New restrictions deemed ‘death sentence’ for hospitality sector

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New coronavirus restrictions imposed in Scotland will “sound the death knell” for some in the hospitality sector, business leaders have warned.

Pubs, restaurants and cafes are being barred from selling alcohol indoors for more than two weeks in an effort to stall a rise in coronavirus cases.

They can open indoors between 6am and 6pm to sell food and soft drinks only but will be able to sell alcohol for outside areas until 10pm.

The changes come into force at 6pm on Friday and are expected to last until October 25.

Hospitality businesses in the central belt face stricter restrictions, with pubs and licenced cafes to shut to all but takeaway customers for the same period.

Liz Cameron, chief executive of the Scottish Chambers of Commerce, said: “These measures will sound the death knell for businesses across the hospitality sector, especially pubs and bars.

“Restaurants and hotels, whilst remaining open, will also be constrained on what they can provide and this will place a large dent in their already reduced income.”

She said redundancies could rise as a result of the measures, and she criticised a “lack of consultation with business” before the restrictions were announced.

Stephen Montgomery of the Scottish Hospitality Group, which represents several restaurant and bar groups, said: “The First Minister has effectively signed a death sentence for many businesses across the Scottish hospitality industry, while the real problem is socialising at home.”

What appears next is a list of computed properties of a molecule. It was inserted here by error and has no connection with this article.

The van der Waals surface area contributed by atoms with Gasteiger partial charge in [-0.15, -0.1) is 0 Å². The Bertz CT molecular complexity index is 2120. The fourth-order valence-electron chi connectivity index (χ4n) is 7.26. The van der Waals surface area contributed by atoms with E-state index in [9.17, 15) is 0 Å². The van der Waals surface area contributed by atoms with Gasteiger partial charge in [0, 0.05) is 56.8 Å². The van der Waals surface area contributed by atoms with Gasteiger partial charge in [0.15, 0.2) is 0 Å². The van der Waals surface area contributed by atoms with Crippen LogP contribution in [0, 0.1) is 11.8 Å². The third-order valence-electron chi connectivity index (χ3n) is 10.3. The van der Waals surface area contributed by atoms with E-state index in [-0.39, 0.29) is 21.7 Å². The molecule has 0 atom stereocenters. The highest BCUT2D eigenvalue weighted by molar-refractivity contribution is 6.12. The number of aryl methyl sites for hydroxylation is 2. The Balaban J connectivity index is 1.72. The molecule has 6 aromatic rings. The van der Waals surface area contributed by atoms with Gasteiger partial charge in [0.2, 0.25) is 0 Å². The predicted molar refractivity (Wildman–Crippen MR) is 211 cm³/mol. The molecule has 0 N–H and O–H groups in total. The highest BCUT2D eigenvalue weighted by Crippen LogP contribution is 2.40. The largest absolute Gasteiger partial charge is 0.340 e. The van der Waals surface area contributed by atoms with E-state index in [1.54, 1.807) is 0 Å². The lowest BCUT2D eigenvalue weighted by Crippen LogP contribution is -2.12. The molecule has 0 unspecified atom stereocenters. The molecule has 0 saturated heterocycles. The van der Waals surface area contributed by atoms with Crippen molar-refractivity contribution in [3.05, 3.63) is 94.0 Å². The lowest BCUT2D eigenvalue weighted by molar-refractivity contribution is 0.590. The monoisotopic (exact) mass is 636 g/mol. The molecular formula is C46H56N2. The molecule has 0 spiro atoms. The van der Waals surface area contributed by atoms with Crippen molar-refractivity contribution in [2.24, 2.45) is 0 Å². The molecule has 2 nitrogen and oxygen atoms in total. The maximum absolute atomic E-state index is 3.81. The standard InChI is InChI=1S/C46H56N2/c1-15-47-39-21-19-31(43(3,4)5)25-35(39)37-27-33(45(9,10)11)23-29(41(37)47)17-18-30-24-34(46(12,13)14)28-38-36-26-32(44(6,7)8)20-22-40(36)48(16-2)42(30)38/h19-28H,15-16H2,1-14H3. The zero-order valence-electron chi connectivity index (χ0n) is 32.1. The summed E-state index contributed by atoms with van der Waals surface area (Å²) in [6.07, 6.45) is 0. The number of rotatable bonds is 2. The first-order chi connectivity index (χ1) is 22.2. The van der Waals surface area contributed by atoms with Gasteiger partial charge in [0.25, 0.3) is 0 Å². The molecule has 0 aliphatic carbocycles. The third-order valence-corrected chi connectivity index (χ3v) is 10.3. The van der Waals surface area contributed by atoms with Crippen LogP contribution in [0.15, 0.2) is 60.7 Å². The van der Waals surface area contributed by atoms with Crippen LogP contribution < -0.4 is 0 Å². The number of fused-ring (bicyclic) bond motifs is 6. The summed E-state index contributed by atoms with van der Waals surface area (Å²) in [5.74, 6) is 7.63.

He said the industry is “part of the solution to combat this virus, not part of the problem” and added that the “latest blow from the Scottish Government will create fear and anger across our industry” and have a “catastrophic” economic cost.

The Food and Drink Federation Scotland said it is “extremely disappointed” with the restrictions, while Scotland Food & Drink said the action is a “hammer blow”.

“They’ll also cause a significant knock-on impact on our tourism sector, on our hospitality supply chain, and on those that operate in our night-time economy like taxi drivers and takeaways.”

David Lonsdale, Scottish Retail Consortium director, said many businesses would be baffled at the request for shops to return to two-metre physical distancing “in the absence of any evidence which shows shops are a source of infection”.

He added: “Those operating cafes, coffee shops, and food-to-go restaurants have adopted every measure asked of them by Government, despite the enormous impact on their business models.

“These additional restrictions may make it impractical for some to trade at all for this period, and the Government must urgently provide details of the proposed support for these viable businesses.”

Announcing the restrictions in the Scottish Parliament, Nicola Sturgeon said: “I know that the measures we are proposing today, although they are temporary, will have a significant impact on many businesses and I am sorry for that.”

She also announced an additional £40 million to support businesses that will be affected by the new temporary measures, and said the Scottish Government will discuss with businesses how to mitigate employers’ contributions to the UK Government’s job retention scheme.

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